There is no doubt about at least one of Carlos's actions. A French court sentenced him to life imprisonment for the murder of two counter-espionage agents in Paris in 1975. Later that year he staged an audacious attack on the headquarters of Opec in Vienna. Eleven oil ministers were kidnapped and taken on an odyssey to Tripoli and Algiers, in those days the Mecca and Medina of Arab radicalism. The Saudi oil minister, Ahmed Zaki Yamani, later recalled a smooth, calm and multilingual Carlos who combined ruthlessness with intellect.
After that episode the myths proliferated. One year Carlos was supposed to be acting at the whimsical behest of Colonel Gaddafi. The next he was doing the dirty work of Iraqi intelligence. Then he was said to be residing in the discreet security of Damascus. Assiduously fed by propagandists, excitable journalists traced his hand in every insoluble deed of violence. Finally, an Israeli newspaper declared him dead and buried in the Libyan desert.
When all this nonsense is stripped away, Mr Pasqua and the French authorities should make public what testimony can be gleaned from their captive. The information is relevant to political judgements which governments must make today - and also of importance to modern historians.
One unresolved issue is whether in practice there exists a statute of limitations on political crime. Carlos belonged to the Marxist, radical and secular strands of Arab revolutionary politics. His closest known links were to the Popular Front for the Liberation of Palestine, a group whose engaging, and now elderly, founder still lives in Damascus. Many of the actions attributed to his hand depended on the support of a state apparatus. If Carlos is to testify about who really paid and instructed him, there could be unhappy implications for the governments of Syria, Libya and Iraq, all of them run by the same coteries as two decades ago.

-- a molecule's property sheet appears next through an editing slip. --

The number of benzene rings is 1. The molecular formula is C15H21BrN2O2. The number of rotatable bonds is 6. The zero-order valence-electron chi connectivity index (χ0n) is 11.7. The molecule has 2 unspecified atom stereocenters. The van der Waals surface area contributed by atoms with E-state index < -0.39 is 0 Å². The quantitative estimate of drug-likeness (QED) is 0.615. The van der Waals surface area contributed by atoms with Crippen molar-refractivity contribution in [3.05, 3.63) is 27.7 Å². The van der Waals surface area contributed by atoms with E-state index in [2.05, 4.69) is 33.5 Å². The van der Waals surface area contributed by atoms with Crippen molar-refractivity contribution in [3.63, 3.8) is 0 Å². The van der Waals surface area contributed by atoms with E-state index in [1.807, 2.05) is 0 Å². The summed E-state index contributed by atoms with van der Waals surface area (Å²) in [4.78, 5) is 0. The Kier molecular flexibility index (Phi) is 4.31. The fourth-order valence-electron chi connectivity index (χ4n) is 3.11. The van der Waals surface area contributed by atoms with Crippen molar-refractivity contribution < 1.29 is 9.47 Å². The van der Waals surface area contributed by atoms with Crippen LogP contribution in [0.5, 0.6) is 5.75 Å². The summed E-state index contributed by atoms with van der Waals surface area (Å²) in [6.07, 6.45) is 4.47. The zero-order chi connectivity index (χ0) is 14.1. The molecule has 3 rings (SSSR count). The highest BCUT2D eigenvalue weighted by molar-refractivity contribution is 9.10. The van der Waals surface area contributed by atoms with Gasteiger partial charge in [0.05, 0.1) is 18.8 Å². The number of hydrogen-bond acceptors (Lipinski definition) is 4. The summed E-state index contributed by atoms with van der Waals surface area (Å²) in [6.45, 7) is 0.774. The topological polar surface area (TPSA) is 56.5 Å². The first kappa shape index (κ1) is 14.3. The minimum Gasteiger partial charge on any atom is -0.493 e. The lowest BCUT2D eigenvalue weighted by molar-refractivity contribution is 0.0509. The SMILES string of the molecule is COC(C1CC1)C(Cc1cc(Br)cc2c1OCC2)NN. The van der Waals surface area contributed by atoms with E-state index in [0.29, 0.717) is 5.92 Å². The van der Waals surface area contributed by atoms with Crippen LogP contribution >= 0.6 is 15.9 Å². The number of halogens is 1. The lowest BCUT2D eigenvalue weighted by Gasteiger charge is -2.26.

There must be many people who do not wish this eminent prisoner to talk. But the sensitivities of modern diplomacy should not be allowed to overcome the demands of justice. Should that embarrass, for example, President Assad of Syria, too bad. It would be unlikely to derail a peace process that may yet end the conflict that fostered Carlos and his kind.
There is a particular piquancy to the fact that Carlos should have been captured by the Islamic dictatorship of Sudan and handed over to a French interior minister who has recently declared all-out war against fundamentalist violence. Mr Pasqua is, of course, no stranger to the murkier byways of Middle Eastern intrigue. It was he who employed the talents of a Corsican secret agent to retrieve French hostages from Beirut in 1988. Whatever understanding may have been reached between Paris and Khartoum may never be vouchsafed to us.
The pertinent point to note is that changing times make for strange alliances. The world has moved on from the era when a young Carlos (was he born in 1949 or 1950?) entered the ranks of the Latin American left and merged into the worldwide stream of revolutionary consciousness that identified, as he did, the twin evils of 'Zionism and imperialism'. Gone are the days when graduates of Patrice Lumumba University in Moscow were deployed in the service of their antitheses, 'peace and socialism', usually to generate neither. Yasser Arafat has made peace with Israel and secular Arabs now turn their worried eyes upon Algiers, not Washington. Carlos may be history, but his is a history that cannot be shirked.Reuse content